THE BAND: A Parallel Life

The Band

‘If anyone gives you a cup of water to drink just because you belong to Christ, then I tell you solemnly, he will most certainly not lose his reward.' (Mark 9)

A cup of water given, the gift of a musical instrument, responding to a poor person, chance encounters, a photo posted on facebook - the prophetic nature of seemingly insignificant acts. Signs of the active presence of God in ordinary life experiences.

It’s odd, even interesting at times how things converge. Sometimes I call it Providence. A friend posted a photo on facebook from the early 1970’s of the Mervue/Renmore Comhaltas Ceoltori featuring my sister Rosaleen and myself among others, including two members of St. Patrick’s School Band of which I also was a member.

The following evening we were having dinner with a family who used to live beside us in Mervue, three of whom were home from the USA for a short break. An absolutely beautiful evening of connecting and remembering.

We talked lightly about what threats our parent’s used to get us to do what they wanted. I mentioned the threat of Letterfrack that was used to frighten me into getting my act together. The younger ones at the table never heard of it. The older among us remember well the talk of it.

The photo stirred memories of a difficult period in my childhood, especially the years 1965-1966 when I was in my final year in Primary. School had become a serious problem for me when I was about nine and I began mitching when I was ten. The report of it got home and there was, quite naturally, consternation and uproar.

I was caught between a rock and a hard place. Being in trouble at school meant being in trouble at home; it meant being punished in one way or another in both places. It was then that the threat of Letterfrack was issued and I was perversely relieved at the prospect. And oddly, from the perspective of what we know today, no one ever asked me why or what was wrong and I didn’t have the words to explain myself.

But I had refuge in the empty sanctuary of the Augustinian church and the band was my great escape into a parallel world.

The Band was given to me in the ways of Divine Providence. When I was in third class the Principal, Brother Cuthbert, wanted to start a choir so he went round the classes auditioning. When he rejected me my teacher, Brother Claver, asked him to listen again and I was chosen the second time, even being given a solo for An Poc Ar Buile.

The choir transmuted into a mouth organ band and I was handed a Horner alto which he taught me to play. Neither he nor I had any idea of the importance of this moment for this period in my life. I had no ambition to play any musical instrument. It was given to me, I accepted it and, while I had no passion for it, I was technically very good.

The mouth organ band in its turn transmuted into a ceili band under the very capable guidance of Brother Albinus and I was the leader of the band, out front on my own when we marched in parades.

It was in this that I entered into the parallel life that I loved so much. Not the music but the friendship, enjoyment and especially travelling to fleadh ceoil’s all around the country. In the way that I had no words to express my sorrow, I have no words to express the joy of those days, those journeys.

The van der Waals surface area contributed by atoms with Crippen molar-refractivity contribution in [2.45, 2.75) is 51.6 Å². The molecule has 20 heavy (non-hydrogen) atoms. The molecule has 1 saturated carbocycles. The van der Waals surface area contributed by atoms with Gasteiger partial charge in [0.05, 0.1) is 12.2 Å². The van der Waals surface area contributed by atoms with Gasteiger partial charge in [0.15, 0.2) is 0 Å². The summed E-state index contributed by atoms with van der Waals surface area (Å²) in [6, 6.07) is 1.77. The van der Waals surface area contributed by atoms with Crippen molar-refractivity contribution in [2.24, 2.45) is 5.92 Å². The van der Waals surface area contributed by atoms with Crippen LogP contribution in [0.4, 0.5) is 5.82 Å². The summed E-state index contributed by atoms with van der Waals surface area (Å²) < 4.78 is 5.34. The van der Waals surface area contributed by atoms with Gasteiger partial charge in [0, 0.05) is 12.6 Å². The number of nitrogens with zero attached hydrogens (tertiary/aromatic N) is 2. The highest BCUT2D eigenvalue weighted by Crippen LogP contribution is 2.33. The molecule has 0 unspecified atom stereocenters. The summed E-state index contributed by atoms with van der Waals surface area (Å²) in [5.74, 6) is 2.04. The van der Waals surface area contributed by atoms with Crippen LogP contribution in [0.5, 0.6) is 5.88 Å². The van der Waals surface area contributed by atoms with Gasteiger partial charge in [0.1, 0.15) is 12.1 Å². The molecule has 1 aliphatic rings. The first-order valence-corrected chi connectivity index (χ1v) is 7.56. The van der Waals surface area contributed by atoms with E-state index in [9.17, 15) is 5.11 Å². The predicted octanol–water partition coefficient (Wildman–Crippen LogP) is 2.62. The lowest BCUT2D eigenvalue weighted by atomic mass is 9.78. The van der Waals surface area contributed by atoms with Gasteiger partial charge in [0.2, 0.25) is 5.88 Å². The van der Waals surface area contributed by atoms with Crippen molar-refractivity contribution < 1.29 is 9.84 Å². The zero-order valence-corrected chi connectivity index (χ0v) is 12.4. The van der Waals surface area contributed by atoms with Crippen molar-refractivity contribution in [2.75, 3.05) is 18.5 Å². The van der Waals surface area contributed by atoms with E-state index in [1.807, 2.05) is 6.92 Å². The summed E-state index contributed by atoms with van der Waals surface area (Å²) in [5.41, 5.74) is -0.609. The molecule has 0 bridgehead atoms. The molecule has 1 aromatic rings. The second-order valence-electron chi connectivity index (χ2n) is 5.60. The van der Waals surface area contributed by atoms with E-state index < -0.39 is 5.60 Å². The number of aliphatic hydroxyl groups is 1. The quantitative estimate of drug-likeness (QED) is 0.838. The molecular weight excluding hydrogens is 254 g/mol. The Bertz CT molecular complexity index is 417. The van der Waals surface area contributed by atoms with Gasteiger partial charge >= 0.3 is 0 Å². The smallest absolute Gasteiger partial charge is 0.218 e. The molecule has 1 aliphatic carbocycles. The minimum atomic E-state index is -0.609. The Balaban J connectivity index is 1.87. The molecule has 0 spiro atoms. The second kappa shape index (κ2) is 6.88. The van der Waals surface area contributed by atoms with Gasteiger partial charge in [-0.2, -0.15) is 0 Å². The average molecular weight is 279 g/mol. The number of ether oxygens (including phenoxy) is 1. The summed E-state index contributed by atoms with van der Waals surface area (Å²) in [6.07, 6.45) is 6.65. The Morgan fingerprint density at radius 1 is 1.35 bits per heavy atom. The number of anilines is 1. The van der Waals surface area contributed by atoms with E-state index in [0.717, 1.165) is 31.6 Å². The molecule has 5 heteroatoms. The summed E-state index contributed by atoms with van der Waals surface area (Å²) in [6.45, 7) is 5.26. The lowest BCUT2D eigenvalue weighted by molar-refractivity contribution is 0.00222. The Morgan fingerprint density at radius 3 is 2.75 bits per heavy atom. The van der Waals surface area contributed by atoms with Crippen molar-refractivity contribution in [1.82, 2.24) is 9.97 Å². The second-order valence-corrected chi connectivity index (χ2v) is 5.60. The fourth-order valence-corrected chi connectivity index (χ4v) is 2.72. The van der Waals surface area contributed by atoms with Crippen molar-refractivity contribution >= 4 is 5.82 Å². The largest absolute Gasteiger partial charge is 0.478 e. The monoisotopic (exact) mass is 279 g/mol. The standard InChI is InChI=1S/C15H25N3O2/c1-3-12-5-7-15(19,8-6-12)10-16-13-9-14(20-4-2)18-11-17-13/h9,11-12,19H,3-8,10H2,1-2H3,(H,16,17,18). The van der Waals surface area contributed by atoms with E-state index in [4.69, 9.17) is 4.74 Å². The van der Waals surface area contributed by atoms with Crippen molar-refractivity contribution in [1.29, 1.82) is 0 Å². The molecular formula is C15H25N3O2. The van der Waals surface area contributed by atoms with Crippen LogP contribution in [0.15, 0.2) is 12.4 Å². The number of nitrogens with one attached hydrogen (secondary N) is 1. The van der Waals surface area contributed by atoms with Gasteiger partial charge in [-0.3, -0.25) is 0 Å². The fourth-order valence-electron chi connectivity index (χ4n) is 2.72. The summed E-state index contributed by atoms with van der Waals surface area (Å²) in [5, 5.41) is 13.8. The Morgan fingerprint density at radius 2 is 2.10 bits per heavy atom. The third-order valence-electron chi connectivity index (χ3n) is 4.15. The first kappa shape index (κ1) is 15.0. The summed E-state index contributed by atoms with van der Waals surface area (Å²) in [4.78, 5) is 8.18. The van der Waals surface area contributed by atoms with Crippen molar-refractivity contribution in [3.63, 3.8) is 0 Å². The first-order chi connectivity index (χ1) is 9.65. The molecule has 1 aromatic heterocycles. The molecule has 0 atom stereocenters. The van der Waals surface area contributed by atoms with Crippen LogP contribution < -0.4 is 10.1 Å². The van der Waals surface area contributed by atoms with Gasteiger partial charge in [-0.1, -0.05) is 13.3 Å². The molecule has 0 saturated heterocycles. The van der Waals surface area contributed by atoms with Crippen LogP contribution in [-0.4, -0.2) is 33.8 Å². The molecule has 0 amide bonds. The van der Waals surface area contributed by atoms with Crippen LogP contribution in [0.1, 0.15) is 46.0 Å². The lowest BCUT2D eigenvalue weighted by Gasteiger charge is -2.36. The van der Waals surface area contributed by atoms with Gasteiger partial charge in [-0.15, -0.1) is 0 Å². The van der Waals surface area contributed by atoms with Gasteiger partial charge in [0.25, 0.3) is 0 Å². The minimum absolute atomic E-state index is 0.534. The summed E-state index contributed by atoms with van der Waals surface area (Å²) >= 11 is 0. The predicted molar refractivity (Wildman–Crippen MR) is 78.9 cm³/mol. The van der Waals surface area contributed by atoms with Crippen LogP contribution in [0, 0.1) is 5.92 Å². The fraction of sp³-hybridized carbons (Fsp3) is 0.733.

We won many prizes, including all-Ireland’s as a band and as individuals. I came first in solo all-Ireland’s in 1968 & 1970 as well as a number of province and county competitions. From being an accordion, tin whistle, mouth organ band with a drummer, we graduated to playing fiddles and banjo as well. Again I was given a banjo to learn and play, though again I had no personal interest in it as an instrument. I probably didn’t even like it but it turns out that I was good at it, even being singled out for praise at the all-Ireland one year. I was mystified when the judge spoke his praise of my playing. Mystified, because it was news to me that I was any good at all.

Evelyn asks me if I was nervous performing in front of other people. Nervousness, self-consciousness or pride never entered my head. I simply played and was very content doing so. And it was the only sphere of life in those few years where there was no trouble.

I thank God for it because without it I would not have survived as well as I did or maybe not survived at all.

So, I’m thinking that God gives us gifts for a time in our lives, prophetic gifts that speak of his presence, a presence that often simply keeps us going, hanging in there for want of a better phrase.

I played the mouth organ for the season in which it was given, for its time and I don’t play it anymore because it’s time and mine has passed. There are other prophetic gifts given along the way so that I may remember the simple truth that God is with me, with us.



PS
I have just met Andy Byrne down at the Post Office here in Shankill, a widower and mouth organ player who asked me if I picked up playing it again. When I said no, he suggested I get one and start playing – the longer type in the key of G. He and I met three years ago when his wife Nora died and I celebrated her funeral Mass. At the burial he himself played the mouth organ and sang at her grave. A most touching moment.

Is this convergence a prophetic meeting reminding me that I have need to play the mouth organ again for some reason?


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